Kulluk Assesment Continues. Survival Boats Damaged (USA)

Kulluk Assesment Continues. Survival boats damaged

Unified Command, established in response to the Kulluk towing incident that occurred off Alaska twoo weeks ago, has announced that assessment of the Kulluk drilling vessel in Kiliuda Bay continues, with inspection-class remotely operated vehicles (ROVs) being utilized to assess the hull.

“There continues to be no sign of leakage from the Kulluk,” said the Unified Command in a statement.

Assessment crews at the direction of Unified Command, along with local representation from Old Harbor Native Corporation, continue to survey the grounding area in Sitkalidak Island to enable the recovery of survival and rescue boats and other debris from the Kulluk. Cleanup activities on the shoreline will proceed in the next few days, daylight and weather permitting. A local archeologist visited the grounding site Jan. 8 and did not identify any cultural artifacts of interest that the cleanup would disturb.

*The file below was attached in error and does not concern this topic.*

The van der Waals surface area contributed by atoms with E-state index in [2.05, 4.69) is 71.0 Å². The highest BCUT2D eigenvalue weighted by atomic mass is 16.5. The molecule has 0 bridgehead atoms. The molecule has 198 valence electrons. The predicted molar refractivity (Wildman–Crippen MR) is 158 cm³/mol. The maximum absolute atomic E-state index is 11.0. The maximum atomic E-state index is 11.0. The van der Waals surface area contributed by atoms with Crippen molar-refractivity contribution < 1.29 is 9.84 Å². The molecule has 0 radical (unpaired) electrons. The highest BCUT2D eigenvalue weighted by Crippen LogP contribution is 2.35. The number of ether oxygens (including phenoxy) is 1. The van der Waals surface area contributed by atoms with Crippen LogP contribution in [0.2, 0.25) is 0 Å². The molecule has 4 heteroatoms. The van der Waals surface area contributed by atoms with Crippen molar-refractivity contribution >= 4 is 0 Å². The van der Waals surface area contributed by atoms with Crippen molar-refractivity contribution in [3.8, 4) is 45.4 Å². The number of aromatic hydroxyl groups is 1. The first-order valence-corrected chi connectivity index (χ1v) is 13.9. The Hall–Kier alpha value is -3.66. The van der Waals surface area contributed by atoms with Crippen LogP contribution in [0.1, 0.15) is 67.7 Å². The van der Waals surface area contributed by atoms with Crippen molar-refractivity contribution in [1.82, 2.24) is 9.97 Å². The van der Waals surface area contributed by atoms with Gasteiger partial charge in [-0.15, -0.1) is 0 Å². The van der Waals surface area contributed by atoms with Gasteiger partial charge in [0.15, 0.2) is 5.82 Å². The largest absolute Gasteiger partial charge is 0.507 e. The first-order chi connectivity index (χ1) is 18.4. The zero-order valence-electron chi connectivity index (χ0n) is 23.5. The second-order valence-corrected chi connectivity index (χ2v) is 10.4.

Survival boats damaged

Four survival boats and one rescue boat were dislodged from the Kulluk, either while it was towed or when it grounded on Sitkalidak Island. Each of the survival boats included a 68-gallon capacity diesel tank. Unified Command has been informed that one tank is intact, two tanks have been damaged and one is inaccessible to be able to determine its condition. As such, approximately up to 272 gallons of diesel fuel may have been released from the tanks. However, Unified Command’s assessment crews will examine the tanks as soon as they are able to arrive on Sitkalidak Island. If any fluids are identified to have been released on the shoreline, Unified Command will be prepared to mitigate as required.


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